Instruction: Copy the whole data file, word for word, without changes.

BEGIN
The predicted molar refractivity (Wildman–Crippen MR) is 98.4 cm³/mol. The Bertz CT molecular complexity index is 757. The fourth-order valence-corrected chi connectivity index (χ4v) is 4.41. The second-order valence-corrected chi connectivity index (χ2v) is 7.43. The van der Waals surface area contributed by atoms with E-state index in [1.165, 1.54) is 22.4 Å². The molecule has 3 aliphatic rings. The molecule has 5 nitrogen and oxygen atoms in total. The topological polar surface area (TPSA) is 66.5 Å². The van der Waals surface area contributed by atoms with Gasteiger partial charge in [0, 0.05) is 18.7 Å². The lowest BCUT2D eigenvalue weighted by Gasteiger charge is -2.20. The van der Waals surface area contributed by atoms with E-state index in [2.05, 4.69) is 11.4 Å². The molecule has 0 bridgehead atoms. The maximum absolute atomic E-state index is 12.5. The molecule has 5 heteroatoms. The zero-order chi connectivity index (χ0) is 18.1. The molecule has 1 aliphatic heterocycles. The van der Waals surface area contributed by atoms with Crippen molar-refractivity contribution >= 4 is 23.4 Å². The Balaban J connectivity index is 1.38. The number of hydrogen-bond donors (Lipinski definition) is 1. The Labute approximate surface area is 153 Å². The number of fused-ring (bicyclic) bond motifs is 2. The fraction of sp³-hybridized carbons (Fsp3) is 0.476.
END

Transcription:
The predicted molar refractivity (Wildman–Crippen MR) is 98.4 cm³/mol. The Bertz CT molecular complexity index is 757. The fourth-order valence-corrected chi connectivity index (χ4v) is 4.41. The second-order valence-corrected chi connectivity index (χ2v) is 7.43. The van der Waals surface area contributed by atoms with E-state index in [1.165, 1.54) is 22.4 Å². The molecule has 3 aliphatic rings. The molecule has 5 nitrogen and oxygen atoms in total. The topological polar surface area (TPSA) is 66.5 Å². The van der Waals surface area contributed by atoms with Gasteiger partial charge in [0, 0.05) is 18.7 Å². The lowest BCUT2D eigenvalue weighted by Gasteiger charge is -2.20. The van der Waals surface area contributed by atoms with E-state index in [2.05, 4.69) is 11.4 Å². The molecule has 0 bridgehead atoms. The maximum absolute atomic E-state index is 12.5. The molecule has 5 heteroatoms. The zero-order chi connectivity index (χ0) is 18.1. The molecule has 1 aliphatic heterocycles. The van der Waals surface area contributed by atoms with Crippen molar-refractivity contribution >= 4 is 23.4 Å². The Balaban J connectivity index is 1.38. The number of hydrogen-bond donors (Lipinski definition) is 1. The Labute approximate surface area is 153 Å². The number of fused-ring (bicyclic) bond motifs is 2. The fraction of sp³-hybridized carbons (Fsp3) is 0.476.